New documentary showcases different side of Peru's cocaine valley
Posted by Jack Dylan Cole on Mar 25, 2017 Leave a comment

New documentary showcases different side of Peru’s cocaine valley

New documentary showcases different side of Peru’s cocaine valley

The short film, “Racing in Cocaine Valley,” showcases the bizarre sport of rickshaw racing popular in the VRAEM region of Peru’s eastern jungles.

A deadly sport in the dangerous VRAEM region known as one of the world’s top producers of cocaine and home to the last remnants of Shining Path guerrillas is the subject of a new documentary by Al Jazeera. Motorcycle taxis, known as “mototaxis” in Peru, compete for the fastest time across rough jungle terrain.

The film follows Omar, a soldier who risks being thrown out of the army and his cousin Roy as they prepare for the biggest annual race in their hometown of Santa Rosa in the La Mar province of Ayacucho.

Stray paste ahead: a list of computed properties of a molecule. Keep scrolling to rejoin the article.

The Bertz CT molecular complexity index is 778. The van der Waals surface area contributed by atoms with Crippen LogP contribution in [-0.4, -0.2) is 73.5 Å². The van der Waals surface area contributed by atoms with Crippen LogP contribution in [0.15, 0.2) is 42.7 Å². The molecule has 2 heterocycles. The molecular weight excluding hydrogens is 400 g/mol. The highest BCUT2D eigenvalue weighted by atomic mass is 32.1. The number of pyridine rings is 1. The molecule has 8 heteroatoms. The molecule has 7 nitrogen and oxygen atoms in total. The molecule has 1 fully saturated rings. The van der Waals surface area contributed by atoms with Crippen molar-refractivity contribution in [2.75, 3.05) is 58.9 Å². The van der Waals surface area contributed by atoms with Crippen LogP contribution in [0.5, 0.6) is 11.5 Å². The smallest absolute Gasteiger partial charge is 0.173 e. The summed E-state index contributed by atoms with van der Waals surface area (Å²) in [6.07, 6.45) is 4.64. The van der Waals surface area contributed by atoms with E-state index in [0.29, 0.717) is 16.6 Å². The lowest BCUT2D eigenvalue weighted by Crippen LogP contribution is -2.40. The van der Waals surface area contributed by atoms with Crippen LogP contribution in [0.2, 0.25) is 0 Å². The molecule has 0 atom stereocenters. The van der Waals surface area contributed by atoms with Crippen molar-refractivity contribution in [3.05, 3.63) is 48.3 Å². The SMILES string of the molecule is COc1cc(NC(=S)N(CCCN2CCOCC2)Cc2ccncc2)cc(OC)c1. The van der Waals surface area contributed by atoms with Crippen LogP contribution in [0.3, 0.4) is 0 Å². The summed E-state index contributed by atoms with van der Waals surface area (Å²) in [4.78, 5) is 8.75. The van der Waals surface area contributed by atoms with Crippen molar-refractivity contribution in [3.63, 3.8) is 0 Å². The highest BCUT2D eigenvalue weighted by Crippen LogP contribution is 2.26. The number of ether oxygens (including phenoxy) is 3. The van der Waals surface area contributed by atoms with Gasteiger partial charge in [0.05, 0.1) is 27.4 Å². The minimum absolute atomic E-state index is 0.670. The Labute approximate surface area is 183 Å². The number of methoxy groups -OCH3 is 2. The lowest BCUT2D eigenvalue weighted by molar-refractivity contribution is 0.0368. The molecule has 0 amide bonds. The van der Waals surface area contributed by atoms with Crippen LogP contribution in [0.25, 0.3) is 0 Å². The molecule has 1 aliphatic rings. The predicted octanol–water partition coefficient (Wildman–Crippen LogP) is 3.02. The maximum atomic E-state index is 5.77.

“All that matters to me right now, for all the sacrifices I’m making, is to get this bike running and win,” says Omar as he disobeys his captain’s orders to return to base. “I’l take the punishment like the soldier I am.”

Unlike the mototaxis seen throughout Peru, those used in the race don’t have an enclosed cab. Instead, a “copilot” sits behind the driver on an open metal frame. Omar, a copilot, leans into the turns in an attempt to minimize steering with the front wheel, thus conserving speed.

Rather than first-past-the-post, the competitors aim for the best time to complete a track of dirt roads winding their way through mountainous jungle. The sport can result in fatal accidents where vehicles veer off roads into spectators, but the risk is seen as part of the attraction.

Coca cultivation is the only sustainable source of income for many in the VRAEM, including Omar’s family. The brother of Omar’s mechanic was killed by police. Racing seems to serve as an escape from the violence between government security forces and drug traffickers.

“Maybe when we’re dead we’ll stop,” Omar says.

Omar and his brother are vying for a first-place prize of $170.

Watch the full documentary below.